A Place Of Healing – 31

She smiled at him.

“For now.”

He returned her smile.

“Good, because I’ve got work to do. I have a case conference with Alison Hughes tomorrow morning. Superwoman, as I call her, but only behind her back.” He glanced at her notebook. “And you haven’t finished devising more torture for your class!”

Andrew had a meeting and case conference every week with Alison Hughes after surgery. His last patient of the morning was just leaving when he saw Alison’s rather battered Land-Rover sweep to a halt. She needed an all-terrain vehicle to negotiate some of the farm tracks and steep hills of Skerrabost.

Her car might be battered and muddy but, as always, she was crisp in her dark blue uniform. She carried a thick file. Whenever he saw Alison, Andrew thought that if British film makers ever wanted a stereotype of a district nurse, here she was.

Andrew made instant coffee and they sat at a table to discuss the business of keeping the folk of Skerrabost alive and well. They both had a series of vaccinations to arrange.

Alison had several patients who needed dressings changed or checked on a regular basis and Andrew dealt with the varied range of human illness and concerns.

Generally the people of Skerrabost were healthy, possibly because of clean, bracing air and a good diet of fresh fish and vegetables, but both Andrew and Alison agreed that the situation on the island was not ideal.

“It seems that’s all NHS Scotland can fund at the moment,” Alison said.

“I’ve got one or two ideas about that,” Andrew said. “I’ll not say anything more until I’ve made a few more enquiries, but the island does need another doctor. Now, what’s the main event this week?”

Alison opened a file.

“Mrs Conlon. Her baby’s a little overdue so I’m sure it will be this week.”

Andrew glanced at the file.

“Everything seems fine. It’s her second, I see. She has a girl of two.” He closed the file. “And she’s carrying on the Skerrabost tradition of having a home birth.”

“Yes,” Alison said. “They do like the idea of their children being born in the house where they were born, and their parents and grandparents. They always feel they are a proper islander if they are born here.”

Andrew nodded.

“How many islanders have you brought into the world, Alison?”

Alison stood up.

“More than I care to remember, Doctor Shelley. Now, don’t you get me remembering my age, you dreadful man. By the way, before I forget, have you had any further report on that eye problem of Mrs Latimer’s?”

“No, but that’s due this week, I think,” Andrew replied.

                                             * * * *

The week proceeded normally, Andrew conducting his surgeries. It was in Drumnagar on the Thursday afternoon when he got a phone call from Alison Hughes.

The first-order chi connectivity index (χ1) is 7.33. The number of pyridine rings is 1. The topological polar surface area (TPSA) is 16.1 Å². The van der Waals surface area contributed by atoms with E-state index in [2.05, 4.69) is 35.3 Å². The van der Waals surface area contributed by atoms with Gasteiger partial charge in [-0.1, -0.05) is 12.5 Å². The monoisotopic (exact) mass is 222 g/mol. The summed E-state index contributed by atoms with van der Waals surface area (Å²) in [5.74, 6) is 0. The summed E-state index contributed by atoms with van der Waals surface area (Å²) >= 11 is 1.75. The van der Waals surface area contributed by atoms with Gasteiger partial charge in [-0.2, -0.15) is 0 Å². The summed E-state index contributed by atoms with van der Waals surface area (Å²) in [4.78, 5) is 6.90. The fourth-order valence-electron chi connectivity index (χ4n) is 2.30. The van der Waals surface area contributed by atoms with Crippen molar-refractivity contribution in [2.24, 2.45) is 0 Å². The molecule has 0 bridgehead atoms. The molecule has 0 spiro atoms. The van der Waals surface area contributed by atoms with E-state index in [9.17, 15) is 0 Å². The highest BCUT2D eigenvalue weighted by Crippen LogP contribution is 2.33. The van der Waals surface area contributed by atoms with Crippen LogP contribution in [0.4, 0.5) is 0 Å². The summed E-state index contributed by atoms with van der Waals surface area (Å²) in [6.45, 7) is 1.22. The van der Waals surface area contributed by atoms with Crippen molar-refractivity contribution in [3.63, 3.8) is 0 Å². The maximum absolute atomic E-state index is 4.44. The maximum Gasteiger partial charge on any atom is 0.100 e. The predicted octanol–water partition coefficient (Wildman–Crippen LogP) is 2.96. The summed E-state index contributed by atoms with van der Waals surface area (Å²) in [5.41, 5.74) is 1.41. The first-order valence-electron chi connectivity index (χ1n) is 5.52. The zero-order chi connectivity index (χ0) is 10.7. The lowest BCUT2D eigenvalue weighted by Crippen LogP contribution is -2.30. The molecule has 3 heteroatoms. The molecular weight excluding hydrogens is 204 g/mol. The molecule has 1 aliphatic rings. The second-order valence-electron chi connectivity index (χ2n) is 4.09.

“Hello, Doctor Shelley. I’m in a pickle. I’m on the Shaw family farm. One of the sons is in quite a bad way. He was driving a tractor on a steep bank, the tractor toppled and he’s got crush injuries. I’ve administered morphine and I’ve called for the air ambulance.”

“Do you want me to come?”

“No, but you’ll need to go to Mrs Conlon. Her hubby phoned to say she’s gone into labour. Hopefully it should be straightforward.”

“No worries, Alison. I’m on my way.”

As he drove to the Conlons’ small sheep farm he reflected again on the thin medical cover available on Skerrabost. You couldn’t bank on medical emergencies happening one at a time!

He’d cheerily said no worries to Alison but actually Andrew felt a little uneasy. In the past, as a medical student, he’d always been with an experienced midwife. He’d never actually flown solo, as it were, but he knew that there was nothing in Mrs Conlon’s condition or her medical history to suggest problems.

When he arrived at the low, stone farmhouse he was warmly and anxiously welcomed by Mrs Conlon’s mother, holding a little girl in her arms, and Stuart Conlon, who shook Andrew’s hand and almost crushed every bone in it.

“It’s good to see you, Doctor. I think you’re just in time. Would you like a cup of tea? Or, no, perhaps not.”

Andrew tried to smile reassuringly at husband and mother.

“Perhaps later, Mr Conlon. But I would like to scrub my hands.”

The small bedroom was dominated by a big double bed. Sunlight streamed in from two small windows.

Mrs Conlon, panting a little, managed a smile.

“Hello, Doctor, I was expecting Nurse Hughes, but it’s nice to see you.”

“Thank you. Are we nearly there, do you think?”

Lucy Crichton

Fiction Editor Lucy is always on the look-out for the very best short stories, poems and pocket novels. As well as sourcing enjoyable content, she enjoys working with our established contributors, encouraging new talent, and celebrating 155 years of 'Friend' fiction!